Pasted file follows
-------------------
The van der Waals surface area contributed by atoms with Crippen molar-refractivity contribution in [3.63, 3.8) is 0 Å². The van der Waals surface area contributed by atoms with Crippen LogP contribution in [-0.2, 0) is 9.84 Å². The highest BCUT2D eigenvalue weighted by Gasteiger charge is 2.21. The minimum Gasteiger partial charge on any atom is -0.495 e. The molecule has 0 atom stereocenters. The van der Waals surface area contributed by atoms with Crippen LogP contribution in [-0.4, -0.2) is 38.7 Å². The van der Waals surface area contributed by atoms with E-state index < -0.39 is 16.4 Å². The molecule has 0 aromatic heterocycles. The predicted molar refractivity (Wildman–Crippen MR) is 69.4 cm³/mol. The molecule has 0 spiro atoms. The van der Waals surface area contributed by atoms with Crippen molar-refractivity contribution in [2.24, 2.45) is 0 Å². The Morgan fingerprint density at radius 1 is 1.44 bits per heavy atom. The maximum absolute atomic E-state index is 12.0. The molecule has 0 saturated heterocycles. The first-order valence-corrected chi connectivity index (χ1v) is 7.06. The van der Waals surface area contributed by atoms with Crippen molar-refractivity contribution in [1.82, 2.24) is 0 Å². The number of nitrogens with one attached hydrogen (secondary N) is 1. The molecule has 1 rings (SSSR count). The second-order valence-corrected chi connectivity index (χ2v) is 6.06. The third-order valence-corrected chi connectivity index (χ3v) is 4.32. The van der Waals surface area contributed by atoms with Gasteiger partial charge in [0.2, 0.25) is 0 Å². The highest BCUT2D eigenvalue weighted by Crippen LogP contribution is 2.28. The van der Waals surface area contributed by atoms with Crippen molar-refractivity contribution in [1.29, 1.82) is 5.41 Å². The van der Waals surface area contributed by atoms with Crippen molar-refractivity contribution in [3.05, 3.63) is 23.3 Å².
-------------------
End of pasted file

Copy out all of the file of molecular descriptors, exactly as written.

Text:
The van der Waals surface area contributed by atoms with Crippen molar-refractivity contribution in [3.63, 3.8) is 0 Å². The van der Waals surface area contributed by atoms with Crippen LogP contribution in [-0.2, 0) is 9.84 Å². The highest BCUT2D eigenvalue weighted by Gasteiger charge is 2.21. The minimum Gasteiger partial charge on any atom is -0.495 e. The molecule has 0 atom stereocenters. The van der Waals surface area contributed by atoms with Crippen LogP contribution in [-0.4, -0.2) is 38.7 Å². The van der Waals surface area contributed by atoms with E-state index < -0.39 is 16.4 Å². The molecule has 0 aromatic heterocycles. The predicted molar refractivity (Wildman–Crippen MR) is 69.4 cm³/mol. The molecule has 0 spiro atoms. The van der Waals surface area contributed by atoms with Crippen molar-refractivity contribution in [2.24, 2.45) is 0 Å². The Morgan fingerprint density at radius 1 is 1.44 bits per heavy atom. The maximum absolute atomic E-state index is 12.0. The molecule has 0 saturated heterocycles. The first-order valence-corrected chi connectivity index (χ1v) is 7.06. The van der Waals surface area contributed by atoms with Crippen molar-refractivity contribution in [1.82, 2.24) is 0 Å². The number of nitrogens with one attached hydrogen (secondary N) is 1. The molecule has 1 rings (SSSR count). The second-order valence-corrected chi connectivity index (χ2v) is 6.06. The third-order valence-corrected chi connectivity index (χ3v) is 4.32. The van der Waals surface area contributed by atoms with Gasteiger partial charge in [0.2, 0.25) is 0 Å². The highest BCUT2D eigenvalue weighted by Crippen LogP contribution is 2.28. The van der Waals surface area contributed by atoms with Crippen molar-refractivity contribution in [1.29, 1.82) is 5.41 Å². The van der Waals surface area contributed by atoms with Crippen molar-refractivity contribution in [3.05, 3.63) is 23.3 Å².